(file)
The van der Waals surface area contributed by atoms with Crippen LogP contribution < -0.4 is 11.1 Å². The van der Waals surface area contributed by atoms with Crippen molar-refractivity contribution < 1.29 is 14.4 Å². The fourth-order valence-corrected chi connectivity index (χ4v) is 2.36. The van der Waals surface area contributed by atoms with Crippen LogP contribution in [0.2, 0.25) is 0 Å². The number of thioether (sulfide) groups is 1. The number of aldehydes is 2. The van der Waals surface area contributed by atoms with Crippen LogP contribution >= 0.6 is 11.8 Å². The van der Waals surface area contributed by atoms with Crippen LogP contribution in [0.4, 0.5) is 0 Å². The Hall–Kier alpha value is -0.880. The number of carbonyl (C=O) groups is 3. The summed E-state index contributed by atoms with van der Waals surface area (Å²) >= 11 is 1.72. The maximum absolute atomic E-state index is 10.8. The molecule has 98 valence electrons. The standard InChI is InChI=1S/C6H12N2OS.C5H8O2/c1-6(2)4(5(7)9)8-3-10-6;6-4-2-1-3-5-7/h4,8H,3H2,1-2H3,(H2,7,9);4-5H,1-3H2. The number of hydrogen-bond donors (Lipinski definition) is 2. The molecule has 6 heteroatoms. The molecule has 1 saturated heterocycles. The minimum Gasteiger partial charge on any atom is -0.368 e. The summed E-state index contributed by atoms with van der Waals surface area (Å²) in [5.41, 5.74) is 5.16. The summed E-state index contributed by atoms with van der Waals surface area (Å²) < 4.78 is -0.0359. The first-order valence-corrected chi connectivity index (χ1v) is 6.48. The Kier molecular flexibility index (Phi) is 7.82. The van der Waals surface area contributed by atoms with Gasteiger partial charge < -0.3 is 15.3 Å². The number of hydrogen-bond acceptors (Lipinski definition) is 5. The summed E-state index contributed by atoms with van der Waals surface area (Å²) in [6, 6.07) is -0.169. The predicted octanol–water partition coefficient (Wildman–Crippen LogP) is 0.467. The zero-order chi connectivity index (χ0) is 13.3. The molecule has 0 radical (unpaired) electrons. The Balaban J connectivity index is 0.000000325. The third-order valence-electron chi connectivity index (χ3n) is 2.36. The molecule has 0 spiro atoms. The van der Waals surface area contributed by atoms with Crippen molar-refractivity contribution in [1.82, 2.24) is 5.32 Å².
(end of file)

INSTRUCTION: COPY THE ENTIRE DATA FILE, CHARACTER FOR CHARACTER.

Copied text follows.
The van der Waals surface area contributed by atoms with Crippen LogP contribution < -0.4 is 11.1 Å². The van der Waals surface area contributed by atoms with Crippen molar-refractivity contribution < 1.29 is 14.4 Å². The fourth-order valence-corrected chi connectivity index (χ4v) is 2.36. The van der Waals surface area contributed by atoms with Crippen LogP contribution in [0.2, 0.25) is 0 Å². The number of thioether (sulfide) groups is 1. The number of aldehydes is 2. The van der Waals surface area contributed by atoms with Crippen LogP contribution >= 0.6 is 11.8 Å². The van der Waals surface area contributed by atoms with Crippen LogP contribution in [0.4, 0.5) is 0 Å². The Hall–Kier alpha value is -0.880. The number of carbonyl (C=O) groups is 3. The summed E-state index contributed by atoms with van der Waals surface area (Å²) >= 11 is 1.72. The maximum absolute atomic E-state index is 10.8. The molecule has 98 valence electrons. The standard InChI is InChI=1S/C6H12N2OS.C5H8O2/c1-6(2)4(5(7)9)8-3-10-6;6-4-2-1-3-5-7/h4,8H,3H2,1-2H3,(H2,7,9);4-5H,1-3H2. The number of hydrogen-bond donors (Lipinski definition) is 2. The molecule has 6 heteroatoms. The molecule has 1 saturated heterocycles. The minimum Gasteiger partial charge on any atom is -0.368 e. The summed E-state index contributed by atoms with van der Waals surface area (Å²) in [5.41, 5.74) is 5.16. The summed E-state index contributed by atoms with van der Waals surface area (Å²) < 4.78 is -0.0359. The first-order valence-corrected chi connectivity index (χ1v) is 6.48. The Kier molecular flexibility index (Phi) is 7.82. The van der Waals surface area contributed by atoms with Gasteiger partial charge < -0.3 is 15.3 Å². The number of hydrogen-bond acceptors (Lipinski definition) is 5. The summed E-state index contributed by atoms with van der Waals surface area (Å²) in [6, 6.07) is -0.169. The predicted octanol–water partition coefficient (Wildman–Crippen LogP) is 0.467. The zero-order chi connectivity index (χ0) is 13.3. The molecule has 0 radical (unpaired) electrons. The Balaban J connectivity index is 0.000000325. The third-order valence-electron chi connectivity index (χ3n) is 2.36. The molecule has 0 spiro atoms. The van der Waals surface area contributed by atoms with Crippen molar-refractivity contribution in [1.82, 2.24) is 5.32 Å².